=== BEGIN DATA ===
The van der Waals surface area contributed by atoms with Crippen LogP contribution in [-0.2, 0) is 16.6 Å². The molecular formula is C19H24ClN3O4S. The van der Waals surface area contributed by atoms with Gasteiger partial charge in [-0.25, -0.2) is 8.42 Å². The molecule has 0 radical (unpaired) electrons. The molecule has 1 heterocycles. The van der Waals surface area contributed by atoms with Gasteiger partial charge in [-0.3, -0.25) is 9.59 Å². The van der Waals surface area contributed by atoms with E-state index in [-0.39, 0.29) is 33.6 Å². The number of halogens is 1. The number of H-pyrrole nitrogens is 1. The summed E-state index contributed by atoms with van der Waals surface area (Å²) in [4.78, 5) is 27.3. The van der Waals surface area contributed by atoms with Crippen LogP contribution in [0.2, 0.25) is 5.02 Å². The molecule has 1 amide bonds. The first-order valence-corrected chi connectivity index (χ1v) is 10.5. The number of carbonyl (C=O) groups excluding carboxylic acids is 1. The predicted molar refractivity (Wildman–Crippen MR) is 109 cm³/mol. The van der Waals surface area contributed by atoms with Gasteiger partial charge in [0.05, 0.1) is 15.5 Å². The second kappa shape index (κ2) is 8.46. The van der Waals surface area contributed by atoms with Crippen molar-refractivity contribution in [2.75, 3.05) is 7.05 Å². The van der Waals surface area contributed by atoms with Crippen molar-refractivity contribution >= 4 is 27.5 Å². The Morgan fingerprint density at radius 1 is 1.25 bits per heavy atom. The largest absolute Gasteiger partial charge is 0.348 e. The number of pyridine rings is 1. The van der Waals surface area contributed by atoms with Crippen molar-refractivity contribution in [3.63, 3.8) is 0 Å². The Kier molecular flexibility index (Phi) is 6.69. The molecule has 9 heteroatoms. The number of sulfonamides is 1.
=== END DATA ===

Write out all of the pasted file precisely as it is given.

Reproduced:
The van der Waals surface area contributed by atoms with Crippen LogP contribution in [-0.2, 0) is 16.6 Å². The molecular formula is C19H24ClN3O4S. The van der Waals surface area contributed by atoms with Gasteiger partial charge in [-0.25, -0.2) is 8.42 Å². The molecule has 0 radical (unpaired) electrons. The molecule has 1 heterocycles. The van der Waals surface area contributed by atoms with Gasteiger partial charge in [-0.3, -0.25) is 9.59 Å². The van der Waals surface area contributed by atoms with E-state index in [-0.39, 0.29) is 33.6 Å². The number of halogens is 1. The number of H-pyrrole nitrogens is 1. The summed E-state index contributed by atoms with van der Waals surface area (Å²) in [4.78, 5) is 27.3. The van der Waals surface area contributed by atoms with Crippen LogP contribution in [0.2, 0.25) is 5.02 Å². The molecule has 1 amide bonds. The first-order valence-corrected chi connectivity index (χ1v) is 10.5. The number of carbonyl (C=O) groups excluding carboxylic acids is 1. The predicted molar refractivity (Wildman–Crippen MR) is 109 cm³/mol. The van der Waals surface area contributed by atoms with Gasteiger partial charge in [0.05, 0.1) is 15.5 Å². The second kappa shape index (κ2) is 8.46. The van der Waals surface area contributed by atoms with Crippen molar-refractivity contribution in [2.75, 3.05) is 7.05 Å². The van der Waals surface area contributed by atoms with Crippen molar-refractivity contribution >= 4 is 27.5 Å². The Morgan fingerprint density at radius 1 is 1.25 bits per heavy atom. The largest absolute Gasteiger partial charge is 0.348 e. The number of pyridine rings is 1. The van der Waals surface area contributed by atoms with Crippen molar-refractivity contribution in [3.63, 3.8) is 0 Å². The Kier molecular flexibility index (Phi) is 6.69. The molecule has 9 heteroatoms. The number of sulfonamides is 1.